The family of a teenager whose disappearance sparked a major police inquiry are appealing for information on the first anniversary of her last being seen alive.
Gaia Pope vanished on November 7 last year and her disappearance prompted a massive campaign from family and friends to find her.
The 19-year-old, who lived near Swanage in Dorset, was found dead 11 days later in undergrowth near a coastal path by specialist police search teams.
An opening inquest later heard that Miss Pope, who suffered from severe epilepsy, died from hypothermia.
Dorset Police’s response to her disappearance is currently the subject of an inquiry by the Independent Office for Police Conduct.
The watchdog is also investigating a complaint from Miss Pope’s family over Dorset Police’s decision to take no further action in relation to an allegation of rape she made in December 2015.
Her family said she developed symptoms of post-traumatic stress disorder following that decision.
On the anniversary of her disappearance, Miss Pope’s family has appealed to members of the public to come forward with any relevant information.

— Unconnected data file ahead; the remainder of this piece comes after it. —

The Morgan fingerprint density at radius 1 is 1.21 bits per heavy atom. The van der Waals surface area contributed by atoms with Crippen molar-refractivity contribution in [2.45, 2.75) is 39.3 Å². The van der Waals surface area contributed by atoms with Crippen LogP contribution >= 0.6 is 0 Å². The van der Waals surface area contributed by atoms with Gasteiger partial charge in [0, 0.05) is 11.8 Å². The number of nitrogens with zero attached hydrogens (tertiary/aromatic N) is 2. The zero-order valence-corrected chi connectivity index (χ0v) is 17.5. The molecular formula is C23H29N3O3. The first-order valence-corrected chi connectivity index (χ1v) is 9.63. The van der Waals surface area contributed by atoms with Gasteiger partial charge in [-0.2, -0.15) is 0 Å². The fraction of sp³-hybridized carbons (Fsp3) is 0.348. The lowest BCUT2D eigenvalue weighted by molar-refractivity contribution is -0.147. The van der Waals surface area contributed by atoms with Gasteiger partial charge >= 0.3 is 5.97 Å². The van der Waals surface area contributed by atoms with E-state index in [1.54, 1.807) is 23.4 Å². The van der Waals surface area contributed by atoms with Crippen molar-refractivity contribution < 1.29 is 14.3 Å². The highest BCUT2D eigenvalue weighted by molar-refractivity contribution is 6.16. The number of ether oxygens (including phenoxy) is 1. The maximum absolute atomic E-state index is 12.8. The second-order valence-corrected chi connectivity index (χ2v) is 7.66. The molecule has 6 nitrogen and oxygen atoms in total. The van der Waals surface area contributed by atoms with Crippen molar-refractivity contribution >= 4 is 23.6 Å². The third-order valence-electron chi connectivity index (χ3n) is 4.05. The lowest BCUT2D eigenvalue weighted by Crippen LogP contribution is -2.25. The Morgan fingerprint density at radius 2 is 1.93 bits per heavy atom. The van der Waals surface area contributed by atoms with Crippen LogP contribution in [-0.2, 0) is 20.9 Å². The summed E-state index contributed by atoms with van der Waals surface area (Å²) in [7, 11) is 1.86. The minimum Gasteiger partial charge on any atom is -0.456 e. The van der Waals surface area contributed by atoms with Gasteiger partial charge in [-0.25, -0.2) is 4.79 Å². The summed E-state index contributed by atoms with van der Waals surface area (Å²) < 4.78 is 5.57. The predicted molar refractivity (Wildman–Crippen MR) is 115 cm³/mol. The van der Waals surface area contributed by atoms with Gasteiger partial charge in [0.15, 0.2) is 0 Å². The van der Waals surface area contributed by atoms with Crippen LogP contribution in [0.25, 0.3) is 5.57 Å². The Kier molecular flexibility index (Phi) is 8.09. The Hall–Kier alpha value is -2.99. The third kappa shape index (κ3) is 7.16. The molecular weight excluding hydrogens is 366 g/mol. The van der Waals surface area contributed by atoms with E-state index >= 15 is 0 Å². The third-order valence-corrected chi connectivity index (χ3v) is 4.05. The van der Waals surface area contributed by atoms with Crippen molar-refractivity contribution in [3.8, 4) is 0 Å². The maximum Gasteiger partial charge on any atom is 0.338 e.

The family is also convening an art project in her memory and to highlight the crisis in service provision for rape survivors and young people with mental ill health.
Miss Pope’s mother, Natasha Pope, said: “This year has been more painful than words can say.
“Sometimes I can’t believe I have survived it, but with my every breath I love and demand justice for my daughter.
“Since Me Too, we have seen a rising movement for the rights of women and girls. Change is coming.”
Miss Pope’s cousin Marienna Pope-Weidemann said: “When she was missing, it was the support and dedication from the public that kept us going. You gave us hope that we would find Gaia.
“A year after her death, we must call on you again to help us find justice for her. We can’t do this without you.
“If you know anything that might aid the investigation into Gaia’s rape case or the missing persons investigation and help us learn the truth, please come forward; not just for Gaia’s sake, but for the sake of anyone else who might be at risk.”
Deborah Coles, director of campaign group Inquest, said: “Already one year on from Gaia’s disappearance, it is important that her family see a prompt and robust investigation.
“There has never been greater disquiet about victims of sexual violence being failed by statutory agencies.
“There is a clear link between the trauma of rape and mental ill health. The longer the delay in identifying any systemic failings, the greater the risk of more young women like Gaia dying.”
Miss Pope’s family have also organised #ArtForGaia, a creative project in her memory and asking people to upload their artwork to the website www.justiceforgaia.com/artforgaia and share it on Twitter with the hashtag #ArtForGaia.